Jackie Robinson's 1968 National League Pass
This official Major League Baseball Season pass
was given to Jackie Robinson by baseball’s
National League. The pass allowed him to attend
any game during the 1968 season. Robinson broke
modern baseball’s color barrier in 1947
as a member of the Brooklyn Dodgers.
1968 was a year of tremendous upheaval in America.
The opening day of the baseball season was postponed
in order to commemorate the death of Martin Luther
King Jr., which had occurred five days earlier,
on April 4, 1968. Two months later, New York Senator,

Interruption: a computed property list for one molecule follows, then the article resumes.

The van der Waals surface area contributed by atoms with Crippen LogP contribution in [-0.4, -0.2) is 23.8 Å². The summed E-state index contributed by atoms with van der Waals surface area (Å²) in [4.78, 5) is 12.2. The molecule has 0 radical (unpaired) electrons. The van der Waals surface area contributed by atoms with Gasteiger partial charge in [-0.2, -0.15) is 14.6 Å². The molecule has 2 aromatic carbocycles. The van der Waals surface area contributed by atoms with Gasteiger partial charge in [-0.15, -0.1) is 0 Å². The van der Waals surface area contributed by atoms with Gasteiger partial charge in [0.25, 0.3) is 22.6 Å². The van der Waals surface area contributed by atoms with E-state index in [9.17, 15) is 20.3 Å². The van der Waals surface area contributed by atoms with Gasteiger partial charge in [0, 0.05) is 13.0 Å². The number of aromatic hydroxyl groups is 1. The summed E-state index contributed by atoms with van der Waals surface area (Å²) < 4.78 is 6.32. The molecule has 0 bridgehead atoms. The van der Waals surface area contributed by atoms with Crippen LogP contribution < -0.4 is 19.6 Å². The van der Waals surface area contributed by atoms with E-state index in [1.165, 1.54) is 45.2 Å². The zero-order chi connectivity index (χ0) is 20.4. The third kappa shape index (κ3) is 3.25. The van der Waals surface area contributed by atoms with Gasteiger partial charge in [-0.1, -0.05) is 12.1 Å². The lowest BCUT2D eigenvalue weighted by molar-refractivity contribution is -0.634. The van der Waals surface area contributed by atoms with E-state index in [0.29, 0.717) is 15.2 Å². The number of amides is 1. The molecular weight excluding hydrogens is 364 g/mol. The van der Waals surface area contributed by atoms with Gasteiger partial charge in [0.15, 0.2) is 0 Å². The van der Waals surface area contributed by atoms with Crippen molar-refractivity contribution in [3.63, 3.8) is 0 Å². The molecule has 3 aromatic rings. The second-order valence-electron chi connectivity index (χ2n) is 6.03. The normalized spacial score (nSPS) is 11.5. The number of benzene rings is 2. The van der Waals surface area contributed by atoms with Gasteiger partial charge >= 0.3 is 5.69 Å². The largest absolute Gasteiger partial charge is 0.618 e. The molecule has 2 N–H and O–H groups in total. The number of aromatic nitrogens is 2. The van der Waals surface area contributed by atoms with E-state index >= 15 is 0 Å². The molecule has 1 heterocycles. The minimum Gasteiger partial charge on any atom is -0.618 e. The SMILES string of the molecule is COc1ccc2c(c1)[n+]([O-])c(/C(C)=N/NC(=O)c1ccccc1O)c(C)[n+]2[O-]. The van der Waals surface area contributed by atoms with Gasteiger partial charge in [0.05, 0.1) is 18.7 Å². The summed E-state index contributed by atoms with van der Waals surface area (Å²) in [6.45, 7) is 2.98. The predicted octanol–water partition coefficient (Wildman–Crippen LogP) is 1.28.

Robert F. Kennedy was also assassinated (June
5th, 1968). In August of that year, the Democratic
Convention in Chicago brought riots in the streets.
Many American cities experienced riots that spring
and summer, including Detroit, which, in October,
hosted the World Series (won by the Tigers).
Jackie Robinson, the first black player inducted
into the Hall of Fame in 1962, vocally took up
the cause of racial equality after his retirement
One can only imagine what he -- one of the greatest
leaders of the civil rights movement -- thought
during that tumultuous year of 1968, as he watched
a game, possibly reflecting on how far (or not),
America had come since he first set foot on a
Major League field 21 years earlier.